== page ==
When I was growing up and working hard to refine my writing and storytelling skills, I came across a handful of story ideas I actively avoided pursuing. Not because I didn’t want to write them, but because I was afraid of what might happen if I did.
There were many layers to this. But probably the most relatable to those reading this right now is that I was worried other people wouldn’t be interested in or like the stories I had in mind.
There were stories I wanted to tell, things I wanted to write about, but I didn’t. For some reason I was convinced that drawing on my personal experience and creating characters I could relate to wasn’t going to translate to a larger audience. And that held me back for a very long time.
Even though I’m still slowly working my way up to sharing some of these stories — not my stories specifically, just a collection of characters I can’t get out of my head because of our shared experiences — when I look back on all the years I spent saying “no,” I very much wish I’d just said “yes.”
You probably can’t afford to be too picky about your story ideas. I know of many, many aspiring writers who are always excitedly talking about their latest story ideas. And you know what? Some of them are actually really great. Many ideas I hear about from friends are stories I’d actually really want to read, if they ever got around to writing them.
But they don’t. Not because they can’t or don’t want to, but because there seems to always come this point where they, for whatever reason, decide their idea isn’t “good enough” and/or that there’s probably a “better” one out there.
Like, OK, I get it, I do. But also … you had an idea. In your hands. Right there! Ready to write! Do you know how many struggling writers would give anything for a tangible idea like that?
This is one of those strange and difficult to explain things about writers. Some of them are really good at coming up with ideas, and not so great at carrying them out. Others really struggle to formulate ideas, but once they have one locked down, they immediately go off and start making masterpieces.
Whether you’re just starting out or you’ve been at this for quite a while, story ideas are precious things. If you have an idea, and it means a lot to you and you want to start laying it out and see where it might lead, you shouldn’t just set it aside because you’re unsure. The only way to discover whether or not a story will “work” is by trying it out and seeing if it works.
Your instincts are better than you give them credit for. Let’s be honest: At some point, we’re all going to come across a really bad idea. And we’re going to give that idea a chance anyway, and it’s not going to work out. And yes, we’ll have regrets about that, probably. We’ll wonder why we even bothered. Why? Because we’re humans, and that’s the way we think.
But not all the spontaneous decisions we make are wrong. Sometimes it’s the second-guessing we put ourselves through that prevents us from pursuing our greatest ideas.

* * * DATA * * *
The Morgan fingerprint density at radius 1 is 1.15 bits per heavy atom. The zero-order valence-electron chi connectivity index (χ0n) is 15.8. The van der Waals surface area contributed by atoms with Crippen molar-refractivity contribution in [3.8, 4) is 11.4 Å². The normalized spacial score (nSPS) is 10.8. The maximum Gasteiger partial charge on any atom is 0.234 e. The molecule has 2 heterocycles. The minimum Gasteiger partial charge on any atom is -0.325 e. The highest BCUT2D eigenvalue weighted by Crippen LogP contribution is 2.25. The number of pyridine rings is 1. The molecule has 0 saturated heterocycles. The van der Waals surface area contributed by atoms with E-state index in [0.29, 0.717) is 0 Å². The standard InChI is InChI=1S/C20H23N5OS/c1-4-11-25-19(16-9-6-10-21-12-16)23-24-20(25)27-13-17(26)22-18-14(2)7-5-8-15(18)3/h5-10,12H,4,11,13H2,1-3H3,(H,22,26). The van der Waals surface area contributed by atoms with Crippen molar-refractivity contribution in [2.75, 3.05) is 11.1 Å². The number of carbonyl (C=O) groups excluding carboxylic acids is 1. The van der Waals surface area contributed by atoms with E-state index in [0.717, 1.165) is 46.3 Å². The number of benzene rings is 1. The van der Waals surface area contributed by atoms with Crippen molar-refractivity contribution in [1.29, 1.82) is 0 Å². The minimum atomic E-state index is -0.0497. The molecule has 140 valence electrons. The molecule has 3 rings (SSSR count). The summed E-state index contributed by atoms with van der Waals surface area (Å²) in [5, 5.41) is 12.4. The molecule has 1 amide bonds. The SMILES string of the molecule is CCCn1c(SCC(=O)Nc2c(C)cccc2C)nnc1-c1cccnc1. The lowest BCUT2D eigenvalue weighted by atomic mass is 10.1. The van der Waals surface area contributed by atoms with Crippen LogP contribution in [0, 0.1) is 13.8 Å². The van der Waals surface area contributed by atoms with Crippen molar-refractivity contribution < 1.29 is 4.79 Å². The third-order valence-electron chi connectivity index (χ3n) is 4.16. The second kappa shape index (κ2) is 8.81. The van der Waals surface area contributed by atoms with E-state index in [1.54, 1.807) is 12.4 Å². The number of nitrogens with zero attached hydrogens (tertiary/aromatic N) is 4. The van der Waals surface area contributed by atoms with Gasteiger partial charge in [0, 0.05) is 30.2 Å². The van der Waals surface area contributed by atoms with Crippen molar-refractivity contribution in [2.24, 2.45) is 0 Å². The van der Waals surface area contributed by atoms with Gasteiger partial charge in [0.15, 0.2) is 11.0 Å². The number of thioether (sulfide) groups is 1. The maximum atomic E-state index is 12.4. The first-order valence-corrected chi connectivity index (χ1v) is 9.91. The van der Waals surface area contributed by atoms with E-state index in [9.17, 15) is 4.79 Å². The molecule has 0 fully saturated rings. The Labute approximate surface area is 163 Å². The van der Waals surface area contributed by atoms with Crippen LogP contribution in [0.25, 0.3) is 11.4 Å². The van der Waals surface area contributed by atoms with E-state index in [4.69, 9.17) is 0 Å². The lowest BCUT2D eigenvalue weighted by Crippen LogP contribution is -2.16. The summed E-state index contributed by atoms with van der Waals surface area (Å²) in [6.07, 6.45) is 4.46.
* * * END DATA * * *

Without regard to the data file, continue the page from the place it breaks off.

Trust your gut. It might turn out that the idea you thought was a great one in the moment really wans’t. But that’s OK. There’s no such thing as wasted writing time. Even if a particular story doesn’t end up working out, there is always something to be learned from every attempt at writing something new.
And who knows? The idea you weren’t all too sure about in the beginning might one day become the bestselling novel you always secretly dreamed of holding in your hands. You’ll never know unless you try.
‘Having written’ is better than having written nothing. And the more time you spend worrying about whether or not the story idea you have is “worth” writing, the more likely you are to end up with a good idea you never end up using. And that’s just wasteful!
We all want to “have written” something much more than we actually want to “be writing” some days. That’s pretty normal. Writing is always rewarding, but it isn’t always fun, and the journey from “idea” to “finished story” can take a lot longer and feature many more ups and downs than we’re often prepared for.
But if years of trying and failing to write stories has taught me anything, it’s that no “failure” is ever something you end up regretting as a writer. Unfinished stories, “unoriginal” ideas — all these things end up making us circle back around and try doing better the next time. You learn from missing the mark even when you don’t realize that’s what’s happening.
You don’t want to always wonder what might have happened if you’d told the stories on your heart.
It’s OK to be afraid. But be afraid while you write your stories anyway.
There might be someone out there who’s waiting to read them and they don’t even know it.
Meg is the creator of Novelty Revisions, dedicated to helping writers put their ideas into words. She is an editor and writer, and a 12-time NaNoWriMo winner. Follow Meg on Twitter for tweets about writing, food, and Star Wars.